# How's the seasonal adjusted series calculated in Holt Winters method?

In the text book Forecasting: Principles and Practice in Exponential Smoothing chapter there is this part

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".. With the additive method, the seasonal component is expressed in absolute terms in the scale of the observed series, and in the level equation the series is seasonally adjusted by subtracting the seasonal component."

I'd like to know what method is used to calculate the seasonal component in order to get the seasonaly adjusted series for the level equation.

Different methods are discussed in the book like: classical decompositon, STL.. but there is no details about how it's done in the Holt-Winters forecasting method.

All flavors of Exponential Smoothing (Holt-Winters is one special case) work in the same way. You work with fixed smoothing parameters (typically denoted with Greek letters, $$\alpha$$, $$\beta$$ and $$\gamma$$) and different components (e.g., a level components $$\ell$$, a trend component $$b$$ and a set of seasonal components $$s$$).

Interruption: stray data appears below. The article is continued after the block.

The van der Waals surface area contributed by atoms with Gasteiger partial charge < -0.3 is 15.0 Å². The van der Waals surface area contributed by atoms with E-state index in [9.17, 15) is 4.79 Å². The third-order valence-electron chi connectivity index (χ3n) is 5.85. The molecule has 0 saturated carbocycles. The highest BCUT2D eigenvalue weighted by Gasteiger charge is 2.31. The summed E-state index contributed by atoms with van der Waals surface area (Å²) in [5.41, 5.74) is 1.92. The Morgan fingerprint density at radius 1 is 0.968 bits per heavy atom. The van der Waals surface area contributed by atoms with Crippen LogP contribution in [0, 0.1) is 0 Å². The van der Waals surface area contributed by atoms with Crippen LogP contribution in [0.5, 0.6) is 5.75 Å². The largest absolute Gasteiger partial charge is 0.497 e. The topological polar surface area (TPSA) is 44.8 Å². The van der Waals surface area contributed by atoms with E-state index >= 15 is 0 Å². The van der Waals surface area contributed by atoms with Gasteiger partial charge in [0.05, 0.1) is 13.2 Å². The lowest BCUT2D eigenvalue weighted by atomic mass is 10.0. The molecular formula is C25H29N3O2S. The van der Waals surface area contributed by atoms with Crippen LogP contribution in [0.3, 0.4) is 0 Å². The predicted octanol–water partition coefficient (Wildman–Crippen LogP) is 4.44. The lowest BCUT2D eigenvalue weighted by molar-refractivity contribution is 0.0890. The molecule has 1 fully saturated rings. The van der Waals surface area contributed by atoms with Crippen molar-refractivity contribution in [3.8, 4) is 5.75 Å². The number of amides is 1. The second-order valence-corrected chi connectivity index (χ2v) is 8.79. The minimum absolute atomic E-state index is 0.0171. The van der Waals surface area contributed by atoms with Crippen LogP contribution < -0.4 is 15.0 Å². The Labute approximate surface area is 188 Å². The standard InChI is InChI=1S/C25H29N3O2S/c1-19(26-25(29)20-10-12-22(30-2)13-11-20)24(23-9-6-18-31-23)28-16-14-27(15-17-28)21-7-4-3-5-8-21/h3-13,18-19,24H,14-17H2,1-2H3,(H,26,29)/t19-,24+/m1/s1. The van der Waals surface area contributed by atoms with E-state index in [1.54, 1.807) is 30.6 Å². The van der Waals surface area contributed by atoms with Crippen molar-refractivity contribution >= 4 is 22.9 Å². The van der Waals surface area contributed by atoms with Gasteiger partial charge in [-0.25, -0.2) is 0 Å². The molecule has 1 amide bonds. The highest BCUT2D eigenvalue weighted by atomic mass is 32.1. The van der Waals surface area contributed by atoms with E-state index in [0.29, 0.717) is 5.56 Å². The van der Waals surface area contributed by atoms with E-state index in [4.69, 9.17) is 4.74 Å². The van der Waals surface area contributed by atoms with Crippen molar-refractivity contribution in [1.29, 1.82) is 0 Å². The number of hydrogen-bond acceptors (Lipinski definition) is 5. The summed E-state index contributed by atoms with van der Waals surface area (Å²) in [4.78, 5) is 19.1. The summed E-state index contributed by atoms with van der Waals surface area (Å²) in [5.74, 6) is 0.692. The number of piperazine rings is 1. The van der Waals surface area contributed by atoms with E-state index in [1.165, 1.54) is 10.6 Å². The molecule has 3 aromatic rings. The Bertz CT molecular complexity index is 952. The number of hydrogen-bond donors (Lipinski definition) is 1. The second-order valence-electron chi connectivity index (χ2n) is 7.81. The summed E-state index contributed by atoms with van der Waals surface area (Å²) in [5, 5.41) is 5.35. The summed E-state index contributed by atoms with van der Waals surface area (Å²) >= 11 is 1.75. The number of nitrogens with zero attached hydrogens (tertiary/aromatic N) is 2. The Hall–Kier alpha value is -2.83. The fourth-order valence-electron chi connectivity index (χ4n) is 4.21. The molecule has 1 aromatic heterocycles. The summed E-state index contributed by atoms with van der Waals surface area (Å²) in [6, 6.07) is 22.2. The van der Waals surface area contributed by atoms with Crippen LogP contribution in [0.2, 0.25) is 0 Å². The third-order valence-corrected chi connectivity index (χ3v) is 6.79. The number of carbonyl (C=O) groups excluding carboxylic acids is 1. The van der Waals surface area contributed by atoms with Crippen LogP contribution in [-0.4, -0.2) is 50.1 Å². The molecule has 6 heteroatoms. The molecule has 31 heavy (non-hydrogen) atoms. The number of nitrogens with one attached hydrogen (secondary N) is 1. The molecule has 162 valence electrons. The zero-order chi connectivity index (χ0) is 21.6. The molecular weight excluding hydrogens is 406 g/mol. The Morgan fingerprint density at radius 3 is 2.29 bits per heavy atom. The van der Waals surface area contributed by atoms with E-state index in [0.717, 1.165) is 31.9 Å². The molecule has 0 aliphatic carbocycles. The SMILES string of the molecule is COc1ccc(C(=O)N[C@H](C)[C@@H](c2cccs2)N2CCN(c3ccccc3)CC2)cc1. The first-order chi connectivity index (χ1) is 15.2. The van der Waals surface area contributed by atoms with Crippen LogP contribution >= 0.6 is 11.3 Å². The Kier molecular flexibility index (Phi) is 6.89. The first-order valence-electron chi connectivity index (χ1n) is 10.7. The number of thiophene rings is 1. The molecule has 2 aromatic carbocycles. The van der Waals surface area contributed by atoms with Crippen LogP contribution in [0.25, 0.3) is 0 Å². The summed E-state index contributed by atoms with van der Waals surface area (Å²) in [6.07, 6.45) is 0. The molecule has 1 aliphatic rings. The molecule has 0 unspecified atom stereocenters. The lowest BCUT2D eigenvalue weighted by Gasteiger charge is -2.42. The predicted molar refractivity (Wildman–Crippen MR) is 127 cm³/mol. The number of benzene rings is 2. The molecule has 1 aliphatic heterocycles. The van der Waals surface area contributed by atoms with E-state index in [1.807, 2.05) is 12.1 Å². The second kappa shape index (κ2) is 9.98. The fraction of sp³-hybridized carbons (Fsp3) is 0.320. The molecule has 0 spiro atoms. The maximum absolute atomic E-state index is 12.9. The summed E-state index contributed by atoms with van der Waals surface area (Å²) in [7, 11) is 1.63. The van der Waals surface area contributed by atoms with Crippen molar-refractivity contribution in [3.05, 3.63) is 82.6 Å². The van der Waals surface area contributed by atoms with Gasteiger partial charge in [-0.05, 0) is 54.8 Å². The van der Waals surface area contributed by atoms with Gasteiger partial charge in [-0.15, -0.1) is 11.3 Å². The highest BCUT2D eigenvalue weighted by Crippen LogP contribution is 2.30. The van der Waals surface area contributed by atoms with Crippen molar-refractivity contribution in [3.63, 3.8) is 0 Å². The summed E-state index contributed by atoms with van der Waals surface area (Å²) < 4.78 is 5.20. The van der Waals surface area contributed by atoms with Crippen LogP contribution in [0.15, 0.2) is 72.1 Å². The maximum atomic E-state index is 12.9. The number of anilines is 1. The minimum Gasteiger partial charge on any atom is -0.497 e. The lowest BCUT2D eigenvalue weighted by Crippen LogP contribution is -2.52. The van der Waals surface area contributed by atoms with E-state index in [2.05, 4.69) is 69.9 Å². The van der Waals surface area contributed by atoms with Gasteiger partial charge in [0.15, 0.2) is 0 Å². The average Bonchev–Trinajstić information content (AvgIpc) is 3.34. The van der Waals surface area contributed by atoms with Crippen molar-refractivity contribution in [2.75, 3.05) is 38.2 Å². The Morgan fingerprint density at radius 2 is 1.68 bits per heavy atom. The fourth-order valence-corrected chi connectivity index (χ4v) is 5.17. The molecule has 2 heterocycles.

In any case, once you have the smoothing parameters and the initial components, you walk through your time series and update the components based on the actual observations. Each Exponential Smoothing model will have its own set of updating formulas. On the FPP2 page you linked, it's right under the heading "Holt-Winters' additive method". You first update $$\ell_t$$ based on the actual observation $$y_t$$, the relevant seasonal index $$s_{t-m}$$ from one seasonal cycle back, and the previous level $$\ell_{t-1}$$ and the previous trend $$\b_{t-1}$$. Then you update the trend component $$b_t$$ and finally the seasonal component $$s_t$$.
If you then want a deseasonalized series, you just subtract $$s_t$$ from $$y_t$$.